Stranger Things star Maya Hawke on importance of queer characters in sci-fi: ‘It’s special to me’

Joe Keery as Steve Harrington, Maya Hawke as Robin and Gaten Matarazzo as Dustin Henderson in Netflix fantasy horror Stranger Things

Stranger Things star Maya Hawke has spoken about how her character Robin Buckley’s “queerness is just an aspect of her personhood”.

Ahead of the release of the fourth season of Stranger Things, which will be released on Netflix in two volumes on 27 May and 1 July, Hawke told the latest issue of SFX about the importance of LGBT+ characters in sci-fi.

Hawke tries to distance herself from audience critiques, she told the magazine.

“I try to stay out of the feedback loop as much as possible,” she said.

“I’m super-sensitive, and it really affects me when it’s bad. You kind of try to keep doing your work without being too influenced by whether or not people like what you’re doing.

“The feedback from me has been very positive feedback from my audience of one.”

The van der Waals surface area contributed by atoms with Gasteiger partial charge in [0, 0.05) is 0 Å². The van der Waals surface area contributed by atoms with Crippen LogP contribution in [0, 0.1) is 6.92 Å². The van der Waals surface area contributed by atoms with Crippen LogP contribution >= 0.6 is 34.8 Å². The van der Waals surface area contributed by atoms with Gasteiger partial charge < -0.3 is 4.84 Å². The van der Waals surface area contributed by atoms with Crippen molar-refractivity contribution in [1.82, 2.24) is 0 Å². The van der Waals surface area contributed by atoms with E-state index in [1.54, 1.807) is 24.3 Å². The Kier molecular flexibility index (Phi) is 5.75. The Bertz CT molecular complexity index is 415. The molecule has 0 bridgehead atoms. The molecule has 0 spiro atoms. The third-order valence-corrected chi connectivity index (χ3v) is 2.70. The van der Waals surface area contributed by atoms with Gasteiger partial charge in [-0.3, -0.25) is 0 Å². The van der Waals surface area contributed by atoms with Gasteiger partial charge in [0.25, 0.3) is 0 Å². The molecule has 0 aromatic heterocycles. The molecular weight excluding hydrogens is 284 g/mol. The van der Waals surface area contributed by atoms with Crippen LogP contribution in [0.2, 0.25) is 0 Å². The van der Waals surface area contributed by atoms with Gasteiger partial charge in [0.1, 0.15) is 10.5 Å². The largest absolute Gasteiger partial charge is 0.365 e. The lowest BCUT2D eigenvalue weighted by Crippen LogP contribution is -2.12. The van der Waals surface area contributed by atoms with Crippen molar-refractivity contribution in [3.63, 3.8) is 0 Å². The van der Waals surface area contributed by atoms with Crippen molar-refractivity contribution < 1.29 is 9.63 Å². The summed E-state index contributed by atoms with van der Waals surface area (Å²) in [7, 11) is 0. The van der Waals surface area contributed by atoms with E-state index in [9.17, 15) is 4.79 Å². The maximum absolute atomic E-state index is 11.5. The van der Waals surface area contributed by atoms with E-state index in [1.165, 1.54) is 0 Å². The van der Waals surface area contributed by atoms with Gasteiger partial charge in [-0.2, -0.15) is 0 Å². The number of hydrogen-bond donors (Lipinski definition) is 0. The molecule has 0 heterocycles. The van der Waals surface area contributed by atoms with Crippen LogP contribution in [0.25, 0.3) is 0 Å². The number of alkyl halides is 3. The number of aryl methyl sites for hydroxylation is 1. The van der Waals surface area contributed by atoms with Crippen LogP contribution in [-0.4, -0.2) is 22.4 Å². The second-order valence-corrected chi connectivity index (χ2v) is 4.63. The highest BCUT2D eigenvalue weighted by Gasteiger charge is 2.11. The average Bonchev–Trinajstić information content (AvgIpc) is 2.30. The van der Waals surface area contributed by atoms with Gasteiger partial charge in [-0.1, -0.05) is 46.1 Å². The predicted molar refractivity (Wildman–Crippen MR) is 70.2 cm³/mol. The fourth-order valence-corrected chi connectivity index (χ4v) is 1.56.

But Hawke isn’t alone, and in Stranger Things‘ third season, Robin became the series’ first character to be confirmed queer, to the delight of fans.

For the actor, playing an LGBT+ character in a sci-fi series is “really important”.

She said: “I’m really enjoying getting the opportunity to voice Robin and live in that world and be an LGBTQ character whose identity isn’t… the story that Robin gets to be a part of isn’t necessarily an LGBTQ story.

“It’s this adventure story, just like everybody else, her queerness is just a kind of aspect of her personhood. That feels really special to me.

“There should definitely be stories about queerness and gayness and explore that and express it, but also, there should be gay characters and stories that are sci-fi action stories. That feels really important to me.”

In the third season of Stranger Things, viewers witnessed a blossoming friendship between Robin and Steve (Joe Keery), her ice cream parlour colleague, even after he confessed his feelings for her.

Friendship over romance, Hawke said, is a concept that doesn’t get enough airtime.

“So many of my closest friends are boys,” she told SFX.

“I have a lot of friends who are girls, too, but so many are boys. I rarely see healthy, non-complicated friendships between men and women on camera, and in shows where no one has a hidden agenda.

“They’re really out there to protect each other and to care about each other. Season three was kind of about them finding that friendship, and season four, it’s definitely one of my favourite friendships I’ve ever acted in.

“I also don’t feel like friendship gets enough attention as a concept in itself… I feel and have felt some of the strongest things I’ve ever felt in my life about my friends.”